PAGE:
He said: “Sisters appear to encourage more open communication and cohesion in families. However, brothers seem to have the alternative effect. Emotional expression is fundamental to good psychological health and having sisters promotes this in families.”

Girls who had sisters also tended to be more independent and keen on achievement, according to the findings. (Source: Telegraph)

I have a brother.

It’s Christmas time of the year again

I went to church yesterday evening. The turnout rate was pretty decent but I was expecting more people, I guess the economy has sorta recovered. Christmas is the time where Christians tend to bring their non-Christian friends to church. That day the sermon would roughly be the same. Slightly more welcoming to new visitors. It would defer from the heavier sermon topics such as the collective histories of the middle eastern empires. Which, by the way, does have its interesting bit if not for the rather bias interpretations of Christian “adversaries”.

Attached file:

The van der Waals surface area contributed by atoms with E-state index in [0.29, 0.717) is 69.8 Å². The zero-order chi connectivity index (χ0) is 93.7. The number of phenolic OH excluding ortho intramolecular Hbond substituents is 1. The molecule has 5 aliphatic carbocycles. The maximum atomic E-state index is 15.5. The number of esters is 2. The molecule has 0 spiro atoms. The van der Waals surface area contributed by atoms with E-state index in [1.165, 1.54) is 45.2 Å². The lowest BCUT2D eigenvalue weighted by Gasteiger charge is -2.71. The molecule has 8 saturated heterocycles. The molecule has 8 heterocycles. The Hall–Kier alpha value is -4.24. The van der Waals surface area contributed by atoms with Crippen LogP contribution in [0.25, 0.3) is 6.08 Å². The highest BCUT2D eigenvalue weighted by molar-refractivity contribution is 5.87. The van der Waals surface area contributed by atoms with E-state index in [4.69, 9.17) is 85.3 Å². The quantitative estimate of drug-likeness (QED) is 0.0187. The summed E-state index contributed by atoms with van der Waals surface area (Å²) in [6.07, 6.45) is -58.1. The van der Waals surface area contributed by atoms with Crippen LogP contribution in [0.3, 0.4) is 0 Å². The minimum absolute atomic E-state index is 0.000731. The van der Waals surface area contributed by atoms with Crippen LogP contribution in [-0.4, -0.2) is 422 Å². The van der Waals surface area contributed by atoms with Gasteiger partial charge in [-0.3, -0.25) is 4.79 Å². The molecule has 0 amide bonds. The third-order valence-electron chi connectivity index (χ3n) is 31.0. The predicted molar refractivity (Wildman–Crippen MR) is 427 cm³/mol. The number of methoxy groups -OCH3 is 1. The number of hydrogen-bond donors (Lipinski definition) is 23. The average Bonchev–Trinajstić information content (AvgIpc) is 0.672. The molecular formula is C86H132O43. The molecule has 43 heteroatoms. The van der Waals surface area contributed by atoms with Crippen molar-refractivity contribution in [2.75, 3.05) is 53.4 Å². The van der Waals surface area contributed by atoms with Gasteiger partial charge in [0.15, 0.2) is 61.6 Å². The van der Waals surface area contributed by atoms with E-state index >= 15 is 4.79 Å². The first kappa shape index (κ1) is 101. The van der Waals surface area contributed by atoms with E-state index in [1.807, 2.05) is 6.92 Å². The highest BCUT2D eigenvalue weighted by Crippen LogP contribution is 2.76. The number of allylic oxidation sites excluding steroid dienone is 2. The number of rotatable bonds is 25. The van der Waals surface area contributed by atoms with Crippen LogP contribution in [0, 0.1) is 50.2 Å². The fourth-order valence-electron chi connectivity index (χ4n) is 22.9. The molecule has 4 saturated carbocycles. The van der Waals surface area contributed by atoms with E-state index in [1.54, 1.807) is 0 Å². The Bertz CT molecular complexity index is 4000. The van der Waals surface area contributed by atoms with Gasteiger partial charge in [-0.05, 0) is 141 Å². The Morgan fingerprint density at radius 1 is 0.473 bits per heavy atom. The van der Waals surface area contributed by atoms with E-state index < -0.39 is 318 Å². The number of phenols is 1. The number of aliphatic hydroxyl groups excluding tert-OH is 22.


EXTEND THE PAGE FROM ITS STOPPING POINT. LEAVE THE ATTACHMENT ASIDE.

Christmas’ sermons are typically about the gift, the one true God and savior. It’s quite the same year after year. And in a way, it’s perhaps the most proven formula. Today’s religion is a lot of complicated. It doesn’t work well when you place fear in people.

A Christian often says to a non-Christian that God is the savior and how He created the world. There’d be a little dispute and so on. But the topic always go on to the non-Christian saying he or she would have to think about it or maybe it’s not the time. To which a couple of Christians would state that you shouldn’t wait. And if you’re a non-Christian, you should not ask why you shouldn’t wait because the answer is typical of what a Prudential insurance agent would tell you (i.e. what if something happen and so on). This may work on some people; it doesn’t work on all people.